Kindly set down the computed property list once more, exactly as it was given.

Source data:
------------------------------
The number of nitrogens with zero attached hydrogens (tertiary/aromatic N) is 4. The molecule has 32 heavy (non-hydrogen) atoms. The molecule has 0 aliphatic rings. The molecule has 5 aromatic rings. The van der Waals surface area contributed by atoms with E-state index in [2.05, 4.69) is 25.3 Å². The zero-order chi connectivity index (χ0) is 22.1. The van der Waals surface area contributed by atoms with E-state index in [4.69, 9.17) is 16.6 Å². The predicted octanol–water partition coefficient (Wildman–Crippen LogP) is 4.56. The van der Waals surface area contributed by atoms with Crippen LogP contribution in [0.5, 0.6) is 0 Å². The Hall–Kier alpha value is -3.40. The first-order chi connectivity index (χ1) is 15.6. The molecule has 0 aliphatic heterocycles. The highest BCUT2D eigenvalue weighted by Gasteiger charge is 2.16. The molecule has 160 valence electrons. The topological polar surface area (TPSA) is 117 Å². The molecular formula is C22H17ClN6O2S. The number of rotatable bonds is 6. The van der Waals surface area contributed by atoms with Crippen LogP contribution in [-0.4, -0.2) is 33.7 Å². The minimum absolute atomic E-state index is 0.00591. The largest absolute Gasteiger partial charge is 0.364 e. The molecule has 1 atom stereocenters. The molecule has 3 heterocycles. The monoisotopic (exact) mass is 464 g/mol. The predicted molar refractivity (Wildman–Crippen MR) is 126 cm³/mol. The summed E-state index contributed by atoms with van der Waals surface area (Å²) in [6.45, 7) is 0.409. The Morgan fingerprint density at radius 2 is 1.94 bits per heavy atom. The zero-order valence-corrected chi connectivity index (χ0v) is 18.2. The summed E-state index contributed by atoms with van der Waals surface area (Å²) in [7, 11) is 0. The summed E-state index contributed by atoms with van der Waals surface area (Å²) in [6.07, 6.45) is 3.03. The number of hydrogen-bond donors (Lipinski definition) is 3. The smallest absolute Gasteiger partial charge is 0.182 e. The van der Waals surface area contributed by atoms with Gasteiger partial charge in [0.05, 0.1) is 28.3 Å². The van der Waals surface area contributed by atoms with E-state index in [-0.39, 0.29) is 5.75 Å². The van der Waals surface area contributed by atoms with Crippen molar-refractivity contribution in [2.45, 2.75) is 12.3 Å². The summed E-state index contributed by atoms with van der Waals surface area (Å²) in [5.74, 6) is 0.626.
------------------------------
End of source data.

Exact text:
The number of nitrogens with zero attached hydrogens (tertiary/aromatic N) is 4. The molecule has 32 heavy (non-hydrogen) atoms. The molecule has 0 aliphatic rings. The molecule has 5 aromatic rings. The van der Waals surface area contributed by atoms with E-state index in [2.05, 4.69) is 25.3 Å². The zero-order chi connectivity index (χ0) is 22.1. The van der Waals surface area contributed by atoms with E-state index in [4.69, 9.17) is 16.6 Å². The predicted octanol–water partition coefficient (Wildman–Crippen LogP) is 4.56. The van der Waals surface area contributed by atoms with Crippen LogP contribution in [0.5, 0.6) is 0 Å². The Hall–Kier alpha value is -3.40. The first-order chi connectivity index (χ1) is 15.6. The molecule has 0 aliphatic heterocycles. The highest BCUT2D eigenvalue weighted by Gasteiger charge is 2.16. The molecule has 160 valence electrons. The topological polar surface area (TPSA) is 117 Å². The molecular formula is C22H17ClN6O2S. The number of rotatable bonds is 6. The van der Waals surface area contributed by atoms with Crippen LogP contribution in [-0.4, -0.2) is 33.7 Å². The minimum absolute atomic E-state index is 0.00591. The largest absolute Gasteiger partial charge is 0.364 e. The molecule has 1 atom stereocenters. The molecule has 3 heterocycles. The monoisotopic (exact) mass is 464 g/mol. The predicted molar refractivity (Wildman–Crippen MR) is 126 cm³/mol. The summed E-state index contributed by atoms with van der Waals surface area (Å²) in [6.45, 7) is 0.409. The Morgan fingerprint density at radius 2 is 1.94 bits per heavy atom. The zero-order valence-corrected chi connectivity index (χ0v) is 18.2. The summed E-state index contributed by atoms with van der Waals surface area (Å²) in [7, 11) is 0. The summed E-state index contributed by atoms with van der Waals surface area (Å²) in [6.07, 6.45) is 3.03. The number of hydrogen-bond donors (Lipinski definition) is 3. The smallest absolute Gasteiger partial charge is 0.182 e. The van der Waals surface area contributed by atoms with Gasteiger partial charge in [0.05, 0.1) is 28.3 Å². The van der Waals surface area contributed by atoms with E-state index in [-0.39, 0.29) is 5.75 Å². The van der Waals surface area contributed by atoms with Crippen molar-refractivity contribution in [2.45, 2.75) is 12.3 Å². The summed E-state index contributed by atoms with van der Waals surface area (Å²) in [5.74, 6) is 0.626.